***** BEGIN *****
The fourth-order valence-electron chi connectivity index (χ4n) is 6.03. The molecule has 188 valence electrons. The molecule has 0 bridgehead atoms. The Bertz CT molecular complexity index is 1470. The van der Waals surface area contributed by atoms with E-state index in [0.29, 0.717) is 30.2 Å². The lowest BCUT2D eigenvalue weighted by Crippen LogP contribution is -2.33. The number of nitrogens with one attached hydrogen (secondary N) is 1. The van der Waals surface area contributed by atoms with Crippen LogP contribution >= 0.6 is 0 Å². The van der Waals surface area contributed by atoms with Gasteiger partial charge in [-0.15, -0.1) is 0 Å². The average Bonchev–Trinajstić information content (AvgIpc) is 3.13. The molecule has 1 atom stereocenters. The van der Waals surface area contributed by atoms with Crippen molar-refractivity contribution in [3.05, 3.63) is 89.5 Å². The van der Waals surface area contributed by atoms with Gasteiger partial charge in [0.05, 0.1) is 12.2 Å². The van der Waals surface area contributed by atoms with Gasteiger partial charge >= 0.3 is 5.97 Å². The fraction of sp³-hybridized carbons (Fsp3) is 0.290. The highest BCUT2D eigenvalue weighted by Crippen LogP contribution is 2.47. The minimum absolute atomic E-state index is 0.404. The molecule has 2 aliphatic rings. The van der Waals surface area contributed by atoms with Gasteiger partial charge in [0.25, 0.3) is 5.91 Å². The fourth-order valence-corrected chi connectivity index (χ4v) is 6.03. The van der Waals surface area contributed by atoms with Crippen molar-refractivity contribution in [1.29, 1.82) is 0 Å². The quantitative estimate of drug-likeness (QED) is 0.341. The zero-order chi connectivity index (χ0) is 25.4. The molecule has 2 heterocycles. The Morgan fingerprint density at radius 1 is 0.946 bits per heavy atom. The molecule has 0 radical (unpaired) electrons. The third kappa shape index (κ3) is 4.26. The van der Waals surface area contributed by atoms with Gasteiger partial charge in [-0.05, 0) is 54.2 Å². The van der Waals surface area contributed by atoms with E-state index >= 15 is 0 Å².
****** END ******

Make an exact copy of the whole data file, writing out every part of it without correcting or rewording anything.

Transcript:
The fourth-order valence-electron chi connectivity index (χ4n) is 6.03. The molecule has 188 valence electrons. The molecule has 0 bridgehead atoms. The Bertz CT molecular complexity index is 1470. The van der Waals surface area contributed by atoms with E-state index in [0.29, 0.717) is 30.2 Å². The lowest BCUT2D eigenvalue weighted by Crippen LogP contribution is -2.33. The number of nitrogens with one attached hydrogen (secondary N) is 1. The van der Waals surface area contributed by atoms with Crippen LogP contribution >= 0.6 is 0 Å². The van der Waals surface area contributed by atoms with Gasteiger partial charge in [-0.15, -0.1) is 0 Å². The average Bonchev–Trinajstić information content (AvgIpc) is 3.13. The molecule has 1 atom stereocenters. The van der Waals surface area contributed by atoms with Crippen molar-refractivity contribution in [3.05, 3.63) is 89.5 Å². The van der Waals surface area contributed by atoms with Gasteiger partial charge in [0.05, 0.1) is 12.2 Å². The van der Waals surface area contributed by atoms with Gasteiger partial charge >= 0.3 is 5.97 Å². The fraction of sp³-hybridized carbons (Fsp3) is 0.290. The highest BCUT2D eigenvalue weighted by Crippen LogP contribution is 2.47. The minimum absolute atomic E-state index is 0.404. The molecule has 2 aliphatic rings. The van der Waals surface area contributed by atoms with Gasteiger partial charge in [0.25, 0.3) is 5.91 Å². The fourth-order valence-corrected chi connectivity index (χ4v) is 6.03. The van der Waals surface area contributed by atoms with Crippen molar-refractivity contribution in [1.29, 1.82) is 0 Å². The quantitative estimate of drug-likeness (QED) is 0.341. The zero-order chi connectivity index (χ0) is 25.4. The molecule has 2 heterocycles. The Morgan fingerprint density at radius 1 is 0.946 bits per heavy atom. The molecule has 0 radical (unpaired) electrons. The third kappa shape index (κ3) is 4.26. The van der Waals surface area contributed by atoms with Gasteiger partial charge in [-0.05, 0) is 54.2 Å². The van der Waals surface area contributed by atoms with E-state index >= 15 is 0 Å².